Storm clouds

Seattle's not the only place suffering from Snowpocalypse politics.

Seattle's not the only place suffering from Snowpocalypse politics.

Seattleites have been criticized for our response to snow. Mayors Mike McGinn and Greg Nickels both hit rough patches in storm response, and residents from Back East have often laughed at Seattle's snow whimpery.

So it's rather fun to see Snowpocalypse politics making troubles for East Coast politicians.

In New York, Mayor Michael Bloomberg, famous for rarely conceding errors, has finally, grudgingly allowed that he is angry about the slow response to the Blizzard of '10, and shocked some in the press by acknowledging that some New Yorkers were suffering hardships. Subways were stuck, ambulances blocked by snow-clogged streets, neighborhoods like Brooklyn snowed in days after the storm. Still, smartly, the education-reform mayor has avoided giving himself a grade.

Still, it was one of the worst storms the New York metro area has ever seen. Or was it?

Over in New Jersey, tough-gov Chris Christie was off to Disneyworld for the holidays and has let his state fend for itself. So too his Lt. Governor, who was off vacationing in Mexico. The storm response was left to the acting governor, state Sen. Stephen Sweeney, a Democrat. Some have blasted Christie's absence, others have wondered why New Jersey needs a Lt. Gov if he's going to be out of state at the same time as the gov? Christie's office has responded to criticism by saying "snow in the Northeast happens often." It's apparently more macho to not be pushed around by snow than it is to man an emergency center. Christie's defense is that the storm is no big deal, yet his neighbor Bloomberg argues the storm was unprecedented.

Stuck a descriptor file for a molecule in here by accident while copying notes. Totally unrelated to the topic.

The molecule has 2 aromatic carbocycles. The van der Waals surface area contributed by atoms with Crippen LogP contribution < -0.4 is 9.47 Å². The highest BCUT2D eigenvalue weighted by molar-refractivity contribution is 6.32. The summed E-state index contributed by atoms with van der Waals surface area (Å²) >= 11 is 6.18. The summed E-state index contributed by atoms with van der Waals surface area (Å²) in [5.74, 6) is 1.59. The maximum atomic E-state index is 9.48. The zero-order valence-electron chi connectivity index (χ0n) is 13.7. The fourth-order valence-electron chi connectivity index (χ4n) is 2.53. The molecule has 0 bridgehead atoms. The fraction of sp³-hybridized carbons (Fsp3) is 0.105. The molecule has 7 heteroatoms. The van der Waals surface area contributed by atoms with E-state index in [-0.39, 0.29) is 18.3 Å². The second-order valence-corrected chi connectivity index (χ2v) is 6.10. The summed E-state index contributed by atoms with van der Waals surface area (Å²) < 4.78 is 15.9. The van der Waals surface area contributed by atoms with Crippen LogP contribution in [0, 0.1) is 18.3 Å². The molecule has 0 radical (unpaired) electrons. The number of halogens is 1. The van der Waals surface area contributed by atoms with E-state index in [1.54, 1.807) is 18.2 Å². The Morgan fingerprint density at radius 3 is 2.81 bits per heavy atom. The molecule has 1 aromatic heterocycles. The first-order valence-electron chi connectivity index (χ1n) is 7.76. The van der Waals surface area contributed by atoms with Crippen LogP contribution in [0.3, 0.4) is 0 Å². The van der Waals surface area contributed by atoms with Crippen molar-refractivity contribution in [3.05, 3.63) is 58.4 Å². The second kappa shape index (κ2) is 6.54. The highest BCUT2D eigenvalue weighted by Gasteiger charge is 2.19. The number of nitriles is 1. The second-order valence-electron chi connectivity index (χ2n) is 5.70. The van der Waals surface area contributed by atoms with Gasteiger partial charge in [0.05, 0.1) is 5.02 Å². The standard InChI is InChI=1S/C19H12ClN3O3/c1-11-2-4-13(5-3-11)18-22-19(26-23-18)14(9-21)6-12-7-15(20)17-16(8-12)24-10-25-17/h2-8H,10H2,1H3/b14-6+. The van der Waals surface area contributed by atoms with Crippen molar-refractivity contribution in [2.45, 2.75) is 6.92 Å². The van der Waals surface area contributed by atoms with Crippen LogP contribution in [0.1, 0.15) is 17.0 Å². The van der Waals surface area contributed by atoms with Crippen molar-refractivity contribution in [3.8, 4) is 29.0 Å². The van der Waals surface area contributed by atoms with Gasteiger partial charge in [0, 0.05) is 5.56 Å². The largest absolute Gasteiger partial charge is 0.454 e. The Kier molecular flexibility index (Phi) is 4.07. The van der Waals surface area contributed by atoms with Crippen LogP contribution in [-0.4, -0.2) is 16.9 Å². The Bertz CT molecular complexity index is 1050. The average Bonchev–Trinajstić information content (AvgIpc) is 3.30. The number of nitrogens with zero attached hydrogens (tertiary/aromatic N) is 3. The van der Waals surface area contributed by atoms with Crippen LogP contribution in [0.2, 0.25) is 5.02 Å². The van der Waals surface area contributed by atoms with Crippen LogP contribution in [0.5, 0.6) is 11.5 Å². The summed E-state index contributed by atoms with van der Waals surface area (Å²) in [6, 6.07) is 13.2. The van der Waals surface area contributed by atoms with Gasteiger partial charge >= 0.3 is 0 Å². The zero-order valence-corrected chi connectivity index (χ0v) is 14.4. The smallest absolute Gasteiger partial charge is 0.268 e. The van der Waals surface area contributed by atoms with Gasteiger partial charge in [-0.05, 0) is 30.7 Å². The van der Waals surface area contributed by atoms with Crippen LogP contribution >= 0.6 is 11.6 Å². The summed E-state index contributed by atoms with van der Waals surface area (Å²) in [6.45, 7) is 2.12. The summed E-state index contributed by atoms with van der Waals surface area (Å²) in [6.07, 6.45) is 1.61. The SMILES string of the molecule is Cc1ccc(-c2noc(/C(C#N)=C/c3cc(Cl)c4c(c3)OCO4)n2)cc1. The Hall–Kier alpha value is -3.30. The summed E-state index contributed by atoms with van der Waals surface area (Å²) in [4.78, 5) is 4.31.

Meanwhile, Pennsylvania Gov. Ed Rendell, angry over the postponement of a football game due to snow, pronounced American a "nation of wusses." Snow response is, apparently, where manliness is defined.

It's all so familiar. In 2008, Seattle Department of Transportation director Grace Crunican was on vacation during a major storm that left city streets blocked for days. She later admitted the city "blew it," but the lingering frustration with the city's response helped Nickels lose his re-election bid.

Of course, it took a blizzard to test the competence of Northeastern mayors. One wonders how bad it would get here if we ever suffered a storm like the Blizzard of 1916. In the meantime, we're not the only ones who have experienced political fallout from too many flakes.


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About the Authors & Contributors

Knute Berger

Knute Berger

Knute “Mossback” Berger is Crosscut's Editor-at-Large.